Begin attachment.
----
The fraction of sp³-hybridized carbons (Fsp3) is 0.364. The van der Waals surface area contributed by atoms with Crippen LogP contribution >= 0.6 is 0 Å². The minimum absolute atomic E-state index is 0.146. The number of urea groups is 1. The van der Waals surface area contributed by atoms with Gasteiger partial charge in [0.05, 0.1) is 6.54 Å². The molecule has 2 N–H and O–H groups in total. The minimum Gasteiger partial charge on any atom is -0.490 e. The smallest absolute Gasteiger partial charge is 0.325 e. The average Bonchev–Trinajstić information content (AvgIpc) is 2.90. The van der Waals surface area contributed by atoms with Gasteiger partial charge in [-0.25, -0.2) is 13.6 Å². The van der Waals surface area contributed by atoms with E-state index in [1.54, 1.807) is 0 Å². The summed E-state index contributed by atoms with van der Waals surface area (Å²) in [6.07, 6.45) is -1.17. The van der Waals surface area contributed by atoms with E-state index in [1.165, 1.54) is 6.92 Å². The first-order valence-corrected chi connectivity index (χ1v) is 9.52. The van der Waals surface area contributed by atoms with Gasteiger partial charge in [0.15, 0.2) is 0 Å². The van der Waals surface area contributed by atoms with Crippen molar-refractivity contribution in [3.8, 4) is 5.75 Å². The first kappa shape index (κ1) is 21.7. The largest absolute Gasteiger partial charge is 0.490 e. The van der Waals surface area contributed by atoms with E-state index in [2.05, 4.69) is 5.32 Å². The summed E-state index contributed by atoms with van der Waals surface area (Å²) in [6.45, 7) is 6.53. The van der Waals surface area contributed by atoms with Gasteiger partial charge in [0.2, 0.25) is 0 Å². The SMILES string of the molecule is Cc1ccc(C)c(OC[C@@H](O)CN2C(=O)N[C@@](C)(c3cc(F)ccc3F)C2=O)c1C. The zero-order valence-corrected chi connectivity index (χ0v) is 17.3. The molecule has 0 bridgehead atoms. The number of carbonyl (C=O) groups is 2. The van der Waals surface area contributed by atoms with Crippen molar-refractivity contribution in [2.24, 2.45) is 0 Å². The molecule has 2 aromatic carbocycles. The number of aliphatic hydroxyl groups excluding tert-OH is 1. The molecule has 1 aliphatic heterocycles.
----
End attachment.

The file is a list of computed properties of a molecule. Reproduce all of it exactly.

The fraction of sp³-hybridized carbons (Fsp3) is 0.364. The van der Waals surface area contributed by atoms with Crippen LogP contribution >= 0.6 is 0 Å². The minimum absolute atomic E-state index is 0.146. The number of urea groups is 1. The van der Waals surface area contributed by atoms with Gasteiger partial charge in [0.05, 0.1) is 6.54 Å². The molecule has 2 N–H and O–H groups in total. The minimum Gasteiger partial charge on any atom is -0.490 e. The smallest absolute Gasteiger partial charge is 0.325 e. The average Bonchev–Trinajstić information content (AvgIpc) is 2.90. The van der Waals surface area contributed by atoms with Gasteiger partial charge in [-0.25, -0.2) is 13.6 Å². The van der Waals surface area contributed by atoms with E-state index in [1.54, 1.807) is 0 Å². The summed E-state index contributed by atoms with van der Waals surface area (Å²) in [6.07, 6.45) is -1.17. The van der Waals surface area contributed by atoms with E-state index in [1.165, 1.54) is 6.92 Å². The first-order valence-corrected chi connectivity index (χ1v) is 9.52. The van der Waals surface area contributed by atoms with Gasteiger partial charge in [0.15, 0.2) is 0 Å². The van der Waals surface area contributed by atoms with Crippen molar-refractivity contribution in [3.8, 4) is 5.75 Å². The first kappa shape index (κ1) is 21.7. The largest absolute Gasteiger partial charge is 0.490 e. The van der Waals surface area contributed by atoms with E-state index in [2.05, 4.69) is 5.32 Å². The summed E-state index contributed by atoms with van der Waals surface area (Å²) in [6.45, 7) is 6.53. The van der Waals surface area contributed by atoms with Gasteiger partial charge in [0.2, 0.25) is 0 Å². The SMILES string of the molecule is Cc1ccc(C)c(OC[C@@H](O)CN2C(=O)N[C@@](C)(c3cc(F)ccc3F)C2=O)c1C. The zero-order valence-corrected chi connectivity index (χ0v) is 17.3. The molecule has 0 bridgehead atoms. The number of carbonyl (C=O) groups is 2. The van der Waals surface area contributed by atoms with Crippen molar-refractivity contribution in [2.24, 2.45) is 0 Å². The molecule has 2 aromatic carbocycles. The number of aliphatic hydroxyl groups excluding tert-OH is 1. The molecule has 1 aliphatic heterocycles.